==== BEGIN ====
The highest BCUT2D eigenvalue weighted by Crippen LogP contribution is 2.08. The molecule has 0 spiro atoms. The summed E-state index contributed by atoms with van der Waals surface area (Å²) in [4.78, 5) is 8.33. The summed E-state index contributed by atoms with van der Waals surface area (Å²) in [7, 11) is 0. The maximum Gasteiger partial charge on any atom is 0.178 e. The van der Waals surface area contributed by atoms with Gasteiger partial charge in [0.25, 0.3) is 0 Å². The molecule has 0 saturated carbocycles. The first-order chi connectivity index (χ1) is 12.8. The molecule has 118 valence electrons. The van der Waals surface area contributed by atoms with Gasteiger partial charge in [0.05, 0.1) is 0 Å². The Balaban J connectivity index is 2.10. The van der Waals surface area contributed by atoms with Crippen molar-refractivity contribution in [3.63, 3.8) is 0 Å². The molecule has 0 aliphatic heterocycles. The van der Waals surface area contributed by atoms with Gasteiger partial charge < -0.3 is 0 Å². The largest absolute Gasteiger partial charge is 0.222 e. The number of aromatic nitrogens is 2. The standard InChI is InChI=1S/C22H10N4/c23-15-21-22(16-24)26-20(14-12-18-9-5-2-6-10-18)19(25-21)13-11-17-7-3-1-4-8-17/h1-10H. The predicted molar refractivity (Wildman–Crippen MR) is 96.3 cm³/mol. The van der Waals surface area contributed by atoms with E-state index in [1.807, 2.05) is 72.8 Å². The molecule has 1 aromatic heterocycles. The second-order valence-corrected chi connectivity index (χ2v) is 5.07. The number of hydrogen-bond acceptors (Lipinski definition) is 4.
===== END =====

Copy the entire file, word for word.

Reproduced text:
The highest BCUT2D eigenvalue weighted by Crippen LogP contribution is 2.08. The molecule has 0 spiro atoms. The summed E-state index contributed by atoms with van der Waals surface area (Å²) in [4.78, 5) is 8.33. The summed E-state index contributed by atoms with van der Waals surface area (Å²) in [7, 11) is 0. The maximum Gasteiger partial charge on any atom is 0.178 e. The van der Waals surface area contributed by atoms with Gasteiger partial charge in [0.25, 0.3) is 0 Å². The molecule has 0 saturated carbocycles. The first-order chi connectivity index (χ1) is 12.8. The molecule has 118 valence electrons. The van der Waals surface area contributed by atoms with Gasteiger partial charge in [0.05, 0.1) is 0 Å². The Balaban J connectivity index is 2.10. The van der Waals surface area contributed by atoms with Crippen molar-refractivity contribution in [3.63, 3.8) is 0 Å². The molecule has 0 aliphatic heterocycles. The van der Waals surface area contributed by atoms with Gasteiger partial charge < -0.3 is 0 Å². The largest absolute Gasteiger partial charge is 0.222 e. The number of aromatic nitrogens is 2. The standard InChI is InChI=1S/C22H10N4/c23-15-21-22(16-24)26-20(14-12-18-9-5-2-6-10-18)19(25-21)13-11-17-7-3-1-4-8-17/h1-10H. The predicted molar refractivity (Wildman–Crippen MR) is 96.3 cm³/mol. The van der Waals surface area contributed by atoms with E-state index in [1.807, 2.05) is 72.8 Å². The molecule has 1 aromatic heterocycles. The second-order valence-corrected chi connectivity index (χ2v) is 5.07. The number of hydrogen-bond acceptors (Lipinski definition) is 4.